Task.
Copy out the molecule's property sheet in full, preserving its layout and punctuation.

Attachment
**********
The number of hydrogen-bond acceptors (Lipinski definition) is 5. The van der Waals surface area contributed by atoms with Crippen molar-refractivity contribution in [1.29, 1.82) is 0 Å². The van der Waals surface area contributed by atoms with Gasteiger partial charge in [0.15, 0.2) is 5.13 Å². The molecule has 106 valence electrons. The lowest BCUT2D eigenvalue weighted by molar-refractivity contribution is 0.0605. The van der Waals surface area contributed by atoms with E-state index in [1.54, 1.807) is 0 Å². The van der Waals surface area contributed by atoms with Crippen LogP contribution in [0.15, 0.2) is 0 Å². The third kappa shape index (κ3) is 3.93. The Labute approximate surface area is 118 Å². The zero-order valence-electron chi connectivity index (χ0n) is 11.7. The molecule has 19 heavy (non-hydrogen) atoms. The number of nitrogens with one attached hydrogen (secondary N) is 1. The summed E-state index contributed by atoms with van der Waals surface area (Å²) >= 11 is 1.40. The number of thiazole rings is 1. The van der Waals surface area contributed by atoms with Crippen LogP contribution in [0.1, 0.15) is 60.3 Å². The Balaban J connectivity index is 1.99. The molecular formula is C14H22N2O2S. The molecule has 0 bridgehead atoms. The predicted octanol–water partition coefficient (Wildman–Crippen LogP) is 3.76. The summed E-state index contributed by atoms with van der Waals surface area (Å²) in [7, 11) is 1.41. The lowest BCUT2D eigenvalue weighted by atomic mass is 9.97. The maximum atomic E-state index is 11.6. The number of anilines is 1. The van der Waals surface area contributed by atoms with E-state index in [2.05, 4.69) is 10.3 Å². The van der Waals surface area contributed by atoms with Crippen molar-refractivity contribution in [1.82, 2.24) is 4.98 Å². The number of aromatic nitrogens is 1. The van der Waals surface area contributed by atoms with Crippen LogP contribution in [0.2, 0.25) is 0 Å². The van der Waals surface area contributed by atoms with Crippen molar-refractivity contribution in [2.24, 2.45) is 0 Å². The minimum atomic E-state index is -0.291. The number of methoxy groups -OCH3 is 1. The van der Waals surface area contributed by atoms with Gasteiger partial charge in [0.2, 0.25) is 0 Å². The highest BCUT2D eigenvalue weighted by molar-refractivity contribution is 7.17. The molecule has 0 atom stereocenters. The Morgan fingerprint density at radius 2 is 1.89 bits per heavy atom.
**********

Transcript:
The number of hydrogen-bond acceptors (Lipinski definition) is 5. The van der Waals surface area contributed by atoms with Crippen molar-refractivity contribution in [1.29, 1.82) is 0 Å². The van der Waals surface area contributed by atoms with Gasteiger partial charge in [0.15, 0.2) is 5.13 Å². The molecule has 106 valence electrons. The lowest BCUT2D eigenvalue weighted by molar-refractivity contribution is 0.0605. The van der Waals surface area contributed by atoms with E-state index in [1.54, 1.807) is 0 Å². The van der Waals surface area contributed by atoms with Crippen LogP contribution in [0.15, 0.2) is 0 Å². The third kappa shape index (κ3) is 3.93. The Labute approximate surface area is 118 Å². The zero-order valence-electron chi connectivity index (χ0n) is 11.7. The molecule has 19 heavy (non-hydrogen) atoms. The number of nitrogens with one attached hydrogen (secondary N) is 1. The summed E-state index contributed by atoms with van der Waals surface area (Å²) >= 11 is 1.40. The number of thiazole rings is 1. The van der Waals surface area contributed by atoms with Crippen LogP contribution in [0.1, 0.15) is 60.3 Å². The Balaban J connectivity index is 1.99. The molecular formula is C14H22N2O2S. The molecule has 0 bridgehead atoms. The predicted octanol–water partition coefficient (Wildman–Crippen LogP) is 3.76. The summed E-state index contributed by atoms with van der Waals surface area (Å²) in [7, 11) is 1.41. The lowest BCUT2D eigenvalue weighted by atomic mass is 9.97. The maximum atomic E-state index is 11.6. The number of anilines is 1. The van der Waals surface area contributed by atoms with E-state index in [2.05, 4.69) is 10.3 Å². The van der Waals surface area contributed by atoms with Crippen molar-refractivity contribution in [1.82, 2.24) is 4.98 Å². The number of aromatic nitrogens is 1. The van der Waals surface area contributed by atoms with Crippen LogP contribution in [0.2, 0.25) is 0 Å². The van der Waals surface area contributed by atoms with Crippen molar-refractivity contribution in [2.24, 2.45) is 0 Å². The minimum atomic E-state index is -0.291. The number of methoxy groups -OCH3 is 1. The van der Waals surface area contributed by atoms with Gasteiger partial charge in [0.2, 0.25) is 0 Å². The highest BCUT2D eigenvalue weighted by molar-refractivity contribution is 7.17. The molecule has 0 atom stereocenters. The Morgan fingerprint density at radius 2 is 1.89 bits per heavy atom.